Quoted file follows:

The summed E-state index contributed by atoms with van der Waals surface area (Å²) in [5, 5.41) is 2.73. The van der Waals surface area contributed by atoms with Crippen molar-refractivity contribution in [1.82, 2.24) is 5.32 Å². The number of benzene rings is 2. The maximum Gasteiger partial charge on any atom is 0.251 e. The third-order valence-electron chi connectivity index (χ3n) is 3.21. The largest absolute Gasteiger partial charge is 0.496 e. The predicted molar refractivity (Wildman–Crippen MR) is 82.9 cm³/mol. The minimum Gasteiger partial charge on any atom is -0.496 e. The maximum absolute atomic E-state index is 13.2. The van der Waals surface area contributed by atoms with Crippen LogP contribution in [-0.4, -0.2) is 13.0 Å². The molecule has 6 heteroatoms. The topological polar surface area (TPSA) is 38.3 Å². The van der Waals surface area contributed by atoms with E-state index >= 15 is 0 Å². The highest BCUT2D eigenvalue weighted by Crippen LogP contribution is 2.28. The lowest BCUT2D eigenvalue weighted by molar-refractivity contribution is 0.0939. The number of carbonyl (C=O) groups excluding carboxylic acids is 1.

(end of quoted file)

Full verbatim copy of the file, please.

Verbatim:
The summed E-state index contributed by atoms with van der Waals surface area (Å²) in [5, 5.41) is 2.73. The van der Waals surface area contributed by atoms with Crippen molar-refractivity contribution in [1.82, 2.24) is 5.32 Å². The number of benzene rings is 2. The maximum Gasteiger partial charge on any atom is 0.251 e. The third-order valence-electron chi connectivity index (χ3n) is 3.21. The largest absolute Gasteiger partial charge is 0.496 e. The predicted molar refractivity (Wildman–Crippen MR) is 82.9 cm³/mol. The minimum Gasteiger partial charge on any atom is -0.496 e. The maximum absolute atomic E-state index is 13.2. The van der Waals surface area contributed by atoms with Crippen LogP contribution in [-0.4, -0.2) is 13.0 Å². The molecule has 6 heteroatoms. The topological polar surface area (TPSA) is 38.3 Å². The van der Waals surface area contributed by atoms with E-state index >= 15 is 0 Å². The highest BCUT2D eigenvalue weighted by Crippen LogP contribution is 2.28. The lowest BCUT2D eigenvalue weighted by molar-refractivity contribution is 0.0939. The number of carbonyl (C=O) groups excluding carboxylic acids is 1.